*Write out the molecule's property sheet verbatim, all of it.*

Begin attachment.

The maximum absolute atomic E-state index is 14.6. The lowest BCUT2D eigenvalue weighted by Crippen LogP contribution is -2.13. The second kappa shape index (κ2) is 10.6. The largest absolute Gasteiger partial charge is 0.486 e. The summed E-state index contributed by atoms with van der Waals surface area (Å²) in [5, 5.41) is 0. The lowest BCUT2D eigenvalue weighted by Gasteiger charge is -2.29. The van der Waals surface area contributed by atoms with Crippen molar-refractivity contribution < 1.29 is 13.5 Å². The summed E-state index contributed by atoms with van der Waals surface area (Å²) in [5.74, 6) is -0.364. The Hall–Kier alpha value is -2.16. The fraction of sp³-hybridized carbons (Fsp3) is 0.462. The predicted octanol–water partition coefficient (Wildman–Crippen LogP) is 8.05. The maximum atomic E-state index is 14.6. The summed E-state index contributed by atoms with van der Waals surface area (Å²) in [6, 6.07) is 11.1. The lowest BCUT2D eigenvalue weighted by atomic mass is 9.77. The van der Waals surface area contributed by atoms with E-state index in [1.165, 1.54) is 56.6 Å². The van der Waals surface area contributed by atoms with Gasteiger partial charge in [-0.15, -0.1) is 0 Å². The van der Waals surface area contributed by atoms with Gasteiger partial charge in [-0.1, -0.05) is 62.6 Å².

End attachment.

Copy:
The maximum absolute atomic E-state index is 14.6. The lowest BCUT2D eigenvalue weighted by Crippen LogP contribution is -2.13. The second kappa shape index (κ2) is 10.6. The largest absolute Gasteiger partial charge is 0.486 e. The summed E-state index contributed by atoms with van der Waals surface area (Å²) in [5, 5.41) is 0. The lowest BCUT2D eigenvalue weighted by Gasteiger charge is -2.29. The van der Waals surface area contributed by atoms with Crippen molar-refractivity contribution < 1.29 is 13.5 Å². The summed E-state index contributed by atoms with van der Waals surface area (Å²) in [5.74, 6) is -0.364. The Hall–Kier alpha value is -2.16. The fraction of sp³-hybridized carbons (Fsp3) is 0.462. The predicted octanol–water partition coefficient (Wildman–Crippen LogP) is 8.05. The maximum atomic E-state index is 14.6. The summed E-state index contributed by atoms with van der Waals surface area (Å²) in [6, 6.07) is 11.1. The lowest BCUT2D eigenvalue weighted by atomic mass is 9.77. The van der Waals surface area contributed by atoms with E-state index in [1.165, 1.54) is 56.6 Å². The van der Waals surface area contributed by atoms with Gasteiger partial charge in [-0.15, -0.1) is 0 Å². The van der Waals surface area contributed by atoms with Gasteiger partial charge in [-0.1, -0.05) is 62.6 Å².